A ‘people person’ with intelligent charm, down to earth warmth and hospitable selflessness, there is insufficient space here to do justice to Lady Sally’s remarkable accomplishments: as a supportive, devoted wife to her husband, the late conservative politician and journalist, Lord (Jock) Bruce-Gardyne; as a mother and grandmother; as an avid and knowledgeable plants woman, (recently returned from a trip to China); as High Sheriff of Lincolnshire (1997); as former chairman of Lincolnshire Gardens Trust, including organising a memorable Millennium Plant Fair for charity; and as an equally active supporter of the National Gardens Scheme, regularly opening up her rectory garden for fund-raising for Aswardby Church until her recent, typically practical house move to downsize. Not that this has stopped her growing and planting. Recently the Board of the Joseph Banks Society, inviting her to be a trustee, has been pleasantly surprised by her immediate, energetic involvement and enthusiasm for gardening education.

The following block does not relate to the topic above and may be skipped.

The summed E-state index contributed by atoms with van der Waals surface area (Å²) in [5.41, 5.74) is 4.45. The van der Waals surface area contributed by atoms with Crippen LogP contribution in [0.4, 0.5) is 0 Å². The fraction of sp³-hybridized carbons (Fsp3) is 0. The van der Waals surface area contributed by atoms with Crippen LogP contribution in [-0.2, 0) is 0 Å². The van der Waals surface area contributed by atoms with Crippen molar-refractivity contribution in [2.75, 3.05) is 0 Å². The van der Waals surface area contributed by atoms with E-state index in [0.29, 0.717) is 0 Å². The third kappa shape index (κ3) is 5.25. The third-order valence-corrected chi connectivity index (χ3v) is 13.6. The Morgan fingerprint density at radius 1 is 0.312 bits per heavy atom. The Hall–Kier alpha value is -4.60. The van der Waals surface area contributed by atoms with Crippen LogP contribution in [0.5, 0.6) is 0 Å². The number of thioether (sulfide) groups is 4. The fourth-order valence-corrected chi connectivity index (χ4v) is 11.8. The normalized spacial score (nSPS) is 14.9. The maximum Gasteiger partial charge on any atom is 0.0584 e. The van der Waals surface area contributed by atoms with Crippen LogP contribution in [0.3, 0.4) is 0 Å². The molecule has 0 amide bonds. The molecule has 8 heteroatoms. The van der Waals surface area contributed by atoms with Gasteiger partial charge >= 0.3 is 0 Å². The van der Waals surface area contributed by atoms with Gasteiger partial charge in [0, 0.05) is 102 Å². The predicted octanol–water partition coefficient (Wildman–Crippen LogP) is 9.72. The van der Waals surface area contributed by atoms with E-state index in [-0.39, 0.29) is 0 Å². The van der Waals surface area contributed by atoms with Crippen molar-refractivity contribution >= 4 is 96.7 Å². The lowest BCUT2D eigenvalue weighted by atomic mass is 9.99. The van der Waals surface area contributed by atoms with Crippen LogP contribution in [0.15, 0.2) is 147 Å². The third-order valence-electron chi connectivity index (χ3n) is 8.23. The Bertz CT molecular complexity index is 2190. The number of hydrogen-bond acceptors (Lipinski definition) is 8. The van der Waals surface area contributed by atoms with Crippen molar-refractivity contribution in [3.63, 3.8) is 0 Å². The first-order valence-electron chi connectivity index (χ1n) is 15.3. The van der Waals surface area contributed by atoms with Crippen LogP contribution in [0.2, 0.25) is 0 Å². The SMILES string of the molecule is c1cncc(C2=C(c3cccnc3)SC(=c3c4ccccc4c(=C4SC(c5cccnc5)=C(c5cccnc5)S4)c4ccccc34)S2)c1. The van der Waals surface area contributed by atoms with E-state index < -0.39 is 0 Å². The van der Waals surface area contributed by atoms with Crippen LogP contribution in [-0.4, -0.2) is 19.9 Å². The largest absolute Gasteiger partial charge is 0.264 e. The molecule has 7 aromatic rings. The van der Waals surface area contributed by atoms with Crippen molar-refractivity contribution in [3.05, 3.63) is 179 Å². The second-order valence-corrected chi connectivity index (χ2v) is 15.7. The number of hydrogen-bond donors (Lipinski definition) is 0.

White flowers make a perfect and elegant gift for friends or for an Easter arrangement. Out in the garden, ‘Lincolnshire Lady’, like its muse, cannot fail to add a note of grace. Whether she shimmers her way into replacing everyone’s all-time favourite daffodil, the early, vigorous yellow miniature ‘Tête à Tête’ remains to be seen. Imagine a gleaming drift of ‘Lincolnshire Lady’ swaying in the breeze under silver birches. This bulb might just prove popular enough to change our county’s spring landscapes.

“It was a very great honour,” Lady Sally wrote to tell me. “I think it is a lovely name. I hope ALL Lincolnshire ladies will eventually grow them!“ So readers, make her wish come true. Let Wordsworth have the last word:

For oft, when on my couch I lie
In vacant or in pensive mood,
They flash upon that inward eye
Which is the bliss of solitude;
And then my heart with pleasure fills,
And dances with the daffodils.